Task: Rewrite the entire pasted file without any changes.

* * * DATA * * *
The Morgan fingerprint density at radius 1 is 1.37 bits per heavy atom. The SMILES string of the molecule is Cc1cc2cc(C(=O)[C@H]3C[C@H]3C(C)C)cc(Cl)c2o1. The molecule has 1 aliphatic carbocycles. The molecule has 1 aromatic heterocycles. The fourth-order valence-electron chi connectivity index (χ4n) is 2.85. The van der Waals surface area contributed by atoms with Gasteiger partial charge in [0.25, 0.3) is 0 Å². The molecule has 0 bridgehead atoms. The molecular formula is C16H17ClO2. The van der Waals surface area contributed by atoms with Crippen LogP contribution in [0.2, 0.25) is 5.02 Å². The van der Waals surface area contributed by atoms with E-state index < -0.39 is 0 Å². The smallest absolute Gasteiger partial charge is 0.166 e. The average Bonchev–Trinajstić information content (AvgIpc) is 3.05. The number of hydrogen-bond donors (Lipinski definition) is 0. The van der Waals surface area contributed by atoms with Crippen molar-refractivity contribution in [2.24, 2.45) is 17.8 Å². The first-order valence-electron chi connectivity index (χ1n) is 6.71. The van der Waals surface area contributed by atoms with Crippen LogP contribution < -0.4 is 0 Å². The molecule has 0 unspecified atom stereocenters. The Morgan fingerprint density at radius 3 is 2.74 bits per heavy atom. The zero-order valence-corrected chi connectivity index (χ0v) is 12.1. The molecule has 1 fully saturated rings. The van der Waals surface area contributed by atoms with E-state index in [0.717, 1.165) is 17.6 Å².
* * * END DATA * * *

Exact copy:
The Morgan fingerprint density at radius 1 is 1.37 bits per heavy atom. The SMILES string of the molecule is Cc1cc2cc(C(=O)[C@H]3C[C@H]3C(C)C)cc(Cl)c2o1. The molecule has 1 aliphatic carbocycles. The molecule has 1 aromatic heterocycles. The fourth-order valence-electron chi connectivity index (χ4n) is 2.85. The van der Waals surface area contributed by atoms with Gasteiger partial charge in [0.25, 0.3) is 0 Å². The molecule has 0 bridgehead atoms. The molecular formula is C16H17ClO2. The van der Waals surface area contributed by atoms with Crippen LogP contribution in [0.2, 0.25) is 5.02 Å². The van der Waals surface area contributed by atoms with E-state index < -0.39 is 0 Å². The smallest absolute Gasteiger partial charge is 0.166 e. The average Bonchev–Trinajstić information content (AvgIpc) is 3.05. The number of hydrogen-bond donors (Lipinski definition) is 0. The van der Waals surface area contributed by atoms with Crippen molar-refractivity contribution in [2.24, 2.45) is 17.8 Å². The first-order valence-electron chi connectivity index (χ1n) is 6.71. The van der Waals surface area contributed by atoms with Crippen LogP contribution < -0.4 is 0 Å². The molecule has 0 unspecified atom stereocenters. The Morgan fingerprint density at radius 3 is 2.74 bits per heavy atom. The zero-order valence-corrected chi connectivity index (χ0v) is 12.1. The molecule has 1 fully saturated rings. The van der Waals surface area contributed by atoms with E-state index in [0.717, 1.165) is 17.6 Å².